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5 Inventions I Thought I’d Never See In My Lifetime

1). Self-Cleaning Windows

Glass that uses a combination of sunlight and rainwater to clean itself? Are we in Star Trek?

Apparently not. UK based company Pilkington have invented a self-cleaning glass, which contains a microscopic coating that use the energy from sunlight to break down any form of organic dirt – and then automatically spreads rainwater into an even film to clear the dirt away ‘with reduced streaking. Sceptics might challenge that in the company’s home market of Britain, sunlight is in much shorter supply than rainwater – while the reverse is true in hot countries. But apparently after a week to ‘energize’ (Star Trek again), the glass works equally well in cloudy conditions. And if it doesn’t rain enough – if such a thing can ever to be true – one splash from the hose will get the broken-down dirt off.

Bad news for window cleaners, from the sound of things. But good news for everyone else.

2). The Bugatti Veyron

A car that goes from 0-60 mph in 2.5 seconds, with a top speed of 253 mph – then runs out of fuel twelve minutes later. No, it’s not a Formula 1 car. You can buy it and drive on the road. And although it costs $1.2m dollars, that’s still only a fifth the amount it costs to build each one. The engineering is German – it’s built by Volkswagen. The logic isn’t. That’s why it’s got an Italian name, the Bugatti Veyron.

Why would any company do such a thing, least of all a company that started off making Beatles? Apparently it was because, not having a Formula 1 team, they needed another way to show off. And show off they have. Sixteen cylinders. Not one but four turbo chargers – one for each four cylinders. A thousand horsepower – the power of ten entry-level VW Golfs on only four wheels.

Now all you need to do is be nice to someone who’s got one.

3). MP3 Files

These you have already heard about. But given that most of us can remember marvelling at hearing our first CD, the invention of a system that lets you store thousands of CDs in your computer – and access any of them in an instant – is quite something.

It’s not all good news. Having spent most of the twentieth century trying to achieve ‘High Fidelity’ – which culminated in the CD – sound quality takes a dive with the MP3, which clips away the high and low frequencies. And there is the phenomenon of not being able to listen to a song the whole way through because you or someone else will already be putting something else on – especially annoying at parties. But if you can control that urge, the trade-off between slightly lower sound quality and instant access to all the music you could ever like is an easy one to make. For music lovers, it’s nothing short of a miracle.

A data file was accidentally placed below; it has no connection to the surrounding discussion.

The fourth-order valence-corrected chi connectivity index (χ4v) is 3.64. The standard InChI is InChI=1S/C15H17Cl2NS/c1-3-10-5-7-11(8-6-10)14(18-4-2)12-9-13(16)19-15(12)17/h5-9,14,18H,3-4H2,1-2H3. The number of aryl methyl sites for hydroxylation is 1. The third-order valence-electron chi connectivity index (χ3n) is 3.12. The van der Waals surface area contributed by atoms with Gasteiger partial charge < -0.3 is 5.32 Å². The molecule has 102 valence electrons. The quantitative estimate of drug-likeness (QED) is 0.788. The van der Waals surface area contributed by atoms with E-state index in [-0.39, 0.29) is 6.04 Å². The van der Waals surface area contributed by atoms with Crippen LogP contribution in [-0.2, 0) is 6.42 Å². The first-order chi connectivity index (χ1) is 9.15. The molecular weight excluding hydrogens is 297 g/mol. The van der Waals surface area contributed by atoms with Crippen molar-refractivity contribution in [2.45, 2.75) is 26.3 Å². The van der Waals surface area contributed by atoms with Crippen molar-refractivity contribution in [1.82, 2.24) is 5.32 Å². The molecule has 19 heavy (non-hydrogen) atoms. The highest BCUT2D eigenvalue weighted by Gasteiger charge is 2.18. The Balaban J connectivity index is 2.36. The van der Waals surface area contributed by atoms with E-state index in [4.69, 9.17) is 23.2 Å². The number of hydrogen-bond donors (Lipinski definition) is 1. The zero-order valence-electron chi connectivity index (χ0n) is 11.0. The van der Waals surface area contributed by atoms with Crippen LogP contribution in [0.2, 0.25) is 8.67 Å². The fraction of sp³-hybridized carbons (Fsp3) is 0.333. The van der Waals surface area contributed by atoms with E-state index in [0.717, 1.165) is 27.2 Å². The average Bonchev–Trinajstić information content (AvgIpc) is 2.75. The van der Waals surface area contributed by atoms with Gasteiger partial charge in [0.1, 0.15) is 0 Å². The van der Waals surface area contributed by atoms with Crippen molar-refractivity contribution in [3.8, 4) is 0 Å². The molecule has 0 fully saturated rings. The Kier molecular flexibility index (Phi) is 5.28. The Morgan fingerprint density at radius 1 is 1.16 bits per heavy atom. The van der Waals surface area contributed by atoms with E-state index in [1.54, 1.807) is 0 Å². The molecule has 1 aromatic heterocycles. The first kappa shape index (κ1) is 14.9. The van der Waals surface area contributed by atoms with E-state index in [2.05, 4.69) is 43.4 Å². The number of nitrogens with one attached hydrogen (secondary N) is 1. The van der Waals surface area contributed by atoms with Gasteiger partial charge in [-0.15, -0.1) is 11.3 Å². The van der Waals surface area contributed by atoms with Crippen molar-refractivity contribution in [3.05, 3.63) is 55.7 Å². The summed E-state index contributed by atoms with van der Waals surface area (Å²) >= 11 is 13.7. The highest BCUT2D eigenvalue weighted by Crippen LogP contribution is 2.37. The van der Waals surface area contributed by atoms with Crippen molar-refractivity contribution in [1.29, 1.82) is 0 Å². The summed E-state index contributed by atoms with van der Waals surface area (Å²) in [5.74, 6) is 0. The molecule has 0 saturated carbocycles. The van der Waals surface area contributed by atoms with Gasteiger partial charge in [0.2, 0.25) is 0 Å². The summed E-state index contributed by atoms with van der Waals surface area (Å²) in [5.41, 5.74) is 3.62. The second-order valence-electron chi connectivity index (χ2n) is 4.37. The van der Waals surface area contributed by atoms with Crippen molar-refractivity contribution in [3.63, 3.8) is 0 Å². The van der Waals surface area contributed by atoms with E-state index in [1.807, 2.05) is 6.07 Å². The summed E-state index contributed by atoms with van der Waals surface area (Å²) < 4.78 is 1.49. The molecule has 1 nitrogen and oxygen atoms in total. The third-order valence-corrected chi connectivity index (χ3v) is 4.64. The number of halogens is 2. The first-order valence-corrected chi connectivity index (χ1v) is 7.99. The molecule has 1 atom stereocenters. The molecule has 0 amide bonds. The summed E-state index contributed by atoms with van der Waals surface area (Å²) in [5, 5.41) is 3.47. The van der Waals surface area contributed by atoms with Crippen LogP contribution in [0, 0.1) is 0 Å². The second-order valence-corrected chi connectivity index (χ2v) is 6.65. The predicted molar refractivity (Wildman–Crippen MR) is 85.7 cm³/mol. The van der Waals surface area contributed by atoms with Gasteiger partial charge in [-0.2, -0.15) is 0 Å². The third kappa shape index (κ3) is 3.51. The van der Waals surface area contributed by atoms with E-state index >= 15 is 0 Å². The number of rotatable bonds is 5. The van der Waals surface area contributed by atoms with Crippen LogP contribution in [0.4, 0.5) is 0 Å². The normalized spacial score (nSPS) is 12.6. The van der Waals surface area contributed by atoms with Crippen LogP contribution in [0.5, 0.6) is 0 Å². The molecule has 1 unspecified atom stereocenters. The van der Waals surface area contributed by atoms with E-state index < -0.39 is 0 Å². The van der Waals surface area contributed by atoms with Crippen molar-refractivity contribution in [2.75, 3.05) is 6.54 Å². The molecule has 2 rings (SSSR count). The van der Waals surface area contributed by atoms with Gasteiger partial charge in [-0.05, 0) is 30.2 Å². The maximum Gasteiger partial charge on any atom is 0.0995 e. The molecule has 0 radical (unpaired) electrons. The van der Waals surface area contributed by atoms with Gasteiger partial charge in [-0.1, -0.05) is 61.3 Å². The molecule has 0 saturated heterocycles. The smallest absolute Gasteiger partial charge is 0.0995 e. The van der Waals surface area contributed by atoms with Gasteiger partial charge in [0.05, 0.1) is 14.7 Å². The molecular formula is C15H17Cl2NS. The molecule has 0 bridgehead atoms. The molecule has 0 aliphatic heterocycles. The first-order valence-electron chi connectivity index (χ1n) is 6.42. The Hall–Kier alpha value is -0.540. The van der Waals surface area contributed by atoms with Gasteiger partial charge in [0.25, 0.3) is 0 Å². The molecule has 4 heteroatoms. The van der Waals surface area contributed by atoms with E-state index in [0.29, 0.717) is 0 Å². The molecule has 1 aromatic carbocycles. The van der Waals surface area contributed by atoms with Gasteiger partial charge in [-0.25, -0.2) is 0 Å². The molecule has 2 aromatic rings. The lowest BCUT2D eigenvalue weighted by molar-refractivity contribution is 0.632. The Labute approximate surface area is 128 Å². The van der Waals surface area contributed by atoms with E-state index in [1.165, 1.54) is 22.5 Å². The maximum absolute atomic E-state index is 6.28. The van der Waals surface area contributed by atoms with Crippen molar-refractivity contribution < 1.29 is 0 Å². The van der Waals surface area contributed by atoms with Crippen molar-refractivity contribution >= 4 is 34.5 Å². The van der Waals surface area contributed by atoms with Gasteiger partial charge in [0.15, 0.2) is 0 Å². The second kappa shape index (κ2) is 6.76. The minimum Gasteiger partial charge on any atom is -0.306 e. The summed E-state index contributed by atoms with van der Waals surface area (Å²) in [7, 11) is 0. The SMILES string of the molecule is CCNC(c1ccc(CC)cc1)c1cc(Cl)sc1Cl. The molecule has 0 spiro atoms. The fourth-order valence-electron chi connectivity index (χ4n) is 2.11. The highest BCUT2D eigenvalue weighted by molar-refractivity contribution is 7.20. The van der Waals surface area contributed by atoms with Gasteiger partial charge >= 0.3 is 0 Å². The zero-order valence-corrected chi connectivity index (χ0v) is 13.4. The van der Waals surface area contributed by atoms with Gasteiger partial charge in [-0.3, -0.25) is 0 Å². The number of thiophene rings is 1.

4). Low-Cost Air Travel

If you can plan ahead and find the time off, you can visit other countries for less than the cost of a domestic train ticket.

When air travel was invented, it was a luxury experience for the rich. You dressed up and were given champagne in a glass. But since the 1950s, the airlines have steadily driven down the cost and the service – while still maintaining, and charging for, the mystique. Wrong! When Freddy Laker tried to set up a low-cost transatlantic service in the 1980s, the big airlines blew him out of the air by subsiding those of their own flights that he was competing with. When Stelios Haji-Ioannuo tried again on short-haul destinations in the 1990s, the big airlines tried the same response. But this time, they ended up in court – and lost. The cost of long haul air travel is now declining too. Bravo! What’s the point in globalisation if you can’t see the rest of the world?

5). The Internet

Let’s face it – it’s the biggest invention since telephones or television, if not bigger. You can only phone people whose number you’ve got, and you can only watch TV programs that broadcasting companies have decided to put there. But the Internet is tele-everything – information, instant mail, entertainment, self-publishing, discussion. You name it, it’s there.

The amazing thing is how long it took to take off. The basics of technology were first invented in 1974 in the US and a closed version for universities appeared in 1983. The World Wide Web itself – what people today call the Internet – was invented along with http and html in Europe in 1989. By 1996, 25 million computers were on the web – a good start, but only a fraction of the billion-plus online today. And with Web 2.0 – blogs and forums – any of those people can create content to be read by any other.

In my lifetime? Apparently so!

Submitted by:

Toby Guise

Having been in the glass industry for 180 years, Pilkington is recognised as the world's technological leader in glass. Out of all of their innovative products, Pilkington Activ™ (http://www.pilkingtonselfcleaningglass.co.uk) - the world's first self-cleaning glass is one of their greatest products




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